And the two usually go together.
For those not familiar with the term "gag law", that's what I call federal election legislation which imposes severe restrictions how much money citizens or groups can spend on "political advertising" during elections.
During my time at the National Citizens Coalition, I battled these laws in both the court of law and in the court of public opinion.
I believed then, and still believe now, that gag laws infringe on every Canadian's right to free expression.
Yet one of the pro-gag law arguments I kept coming up against was the following: "It's only fair to deny Canadian citizens the right to free political speech. After all, political parties face expenditure limits. Gag laws level the playing field."
In other words, gag law defenders -- usually politicians -- see spending money as an evil influence on our democratic process. That's why both citizens and politicians need limits as to how much they can spend to express opinions.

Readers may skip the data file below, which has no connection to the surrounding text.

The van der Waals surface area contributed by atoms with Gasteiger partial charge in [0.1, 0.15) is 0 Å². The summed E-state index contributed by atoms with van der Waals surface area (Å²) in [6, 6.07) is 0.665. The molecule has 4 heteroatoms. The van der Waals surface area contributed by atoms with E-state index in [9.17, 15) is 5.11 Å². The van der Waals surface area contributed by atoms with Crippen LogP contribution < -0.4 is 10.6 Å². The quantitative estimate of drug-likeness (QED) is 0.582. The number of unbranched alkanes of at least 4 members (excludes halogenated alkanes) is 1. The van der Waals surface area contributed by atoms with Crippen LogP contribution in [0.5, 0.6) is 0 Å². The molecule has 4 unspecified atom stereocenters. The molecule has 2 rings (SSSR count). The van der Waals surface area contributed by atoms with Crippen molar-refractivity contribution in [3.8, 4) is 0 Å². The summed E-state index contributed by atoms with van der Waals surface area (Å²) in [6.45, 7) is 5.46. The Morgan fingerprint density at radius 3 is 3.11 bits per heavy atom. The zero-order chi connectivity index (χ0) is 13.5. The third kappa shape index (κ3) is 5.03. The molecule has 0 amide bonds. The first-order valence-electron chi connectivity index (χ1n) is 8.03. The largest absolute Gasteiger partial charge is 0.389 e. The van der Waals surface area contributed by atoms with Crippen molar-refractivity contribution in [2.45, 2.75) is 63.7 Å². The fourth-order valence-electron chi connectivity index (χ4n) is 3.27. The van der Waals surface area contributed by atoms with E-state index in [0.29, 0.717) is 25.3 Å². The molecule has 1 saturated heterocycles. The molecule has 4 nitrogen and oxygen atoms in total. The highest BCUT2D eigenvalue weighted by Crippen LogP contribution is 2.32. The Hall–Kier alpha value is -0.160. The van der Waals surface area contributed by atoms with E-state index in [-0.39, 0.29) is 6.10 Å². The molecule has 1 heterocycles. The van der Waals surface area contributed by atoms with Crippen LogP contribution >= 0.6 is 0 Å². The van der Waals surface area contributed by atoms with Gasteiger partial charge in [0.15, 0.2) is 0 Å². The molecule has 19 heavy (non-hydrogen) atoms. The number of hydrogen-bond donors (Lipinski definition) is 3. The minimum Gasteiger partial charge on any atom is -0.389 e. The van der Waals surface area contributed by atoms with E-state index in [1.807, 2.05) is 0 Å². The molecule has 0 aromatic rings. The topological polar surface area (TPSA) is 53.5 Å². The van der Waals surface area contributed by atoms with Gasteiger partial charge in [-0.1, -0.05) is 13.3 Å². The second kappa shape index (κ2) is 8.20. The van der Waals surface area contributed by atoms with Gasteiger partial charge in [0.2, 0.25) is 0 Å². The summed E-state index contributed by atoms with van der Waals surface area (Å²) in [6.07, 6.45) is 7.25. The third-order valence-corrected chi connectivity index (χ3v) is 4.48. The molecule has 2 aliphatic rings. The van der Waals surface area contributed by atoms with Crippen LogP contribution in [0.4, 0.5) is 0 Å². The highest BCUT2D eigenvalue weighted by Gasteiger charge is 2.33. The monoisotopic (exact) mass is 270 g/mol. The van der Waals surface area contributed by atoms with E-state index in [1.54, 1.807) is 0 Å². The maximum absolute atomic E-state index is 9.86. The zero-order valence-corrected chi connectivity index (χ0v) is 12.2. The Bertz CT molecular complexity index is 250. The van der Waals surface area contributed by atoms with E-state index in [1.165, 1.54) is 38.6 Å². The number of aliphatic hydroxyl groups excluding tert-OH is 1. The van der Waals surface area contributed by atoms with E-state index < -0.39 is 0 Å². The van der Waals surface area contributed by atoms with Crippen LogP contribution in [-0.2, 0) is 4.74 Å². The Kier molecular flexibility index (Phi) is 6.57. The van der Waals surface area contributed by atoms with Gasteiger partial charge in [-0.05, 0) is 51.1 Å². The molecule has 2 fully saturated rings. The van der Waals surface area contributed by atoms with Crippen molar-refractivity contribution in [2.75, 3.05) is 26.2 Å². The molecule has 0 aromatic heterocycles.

The fact is politicians routinely spend money without any limit to buy votes. What's worse is they don't even spend their own money. They spend our money.
Case in point, is the flagrant way in which the Conservative Party is making political hay out of all that stimulus spending from their recent budget.
As a story in the Toronto Star notes, the Tories are handing out "huge blue cheques emblazoned with the maple leaf logo of the Canadian government, the signature of a benevolent MP and, in some cases, Conservative sloganeering."
If that's not buying votes, I don't know what is. And believe me, the amount of money the Tories will spend this summer on this stuff will dwarf anything citizens or groups would ever spend on election advertising.
So maybe our politicians should either repeal the gag law or refrain from using our taxes for their political propaganda ploys.
It would be the fair thing to do.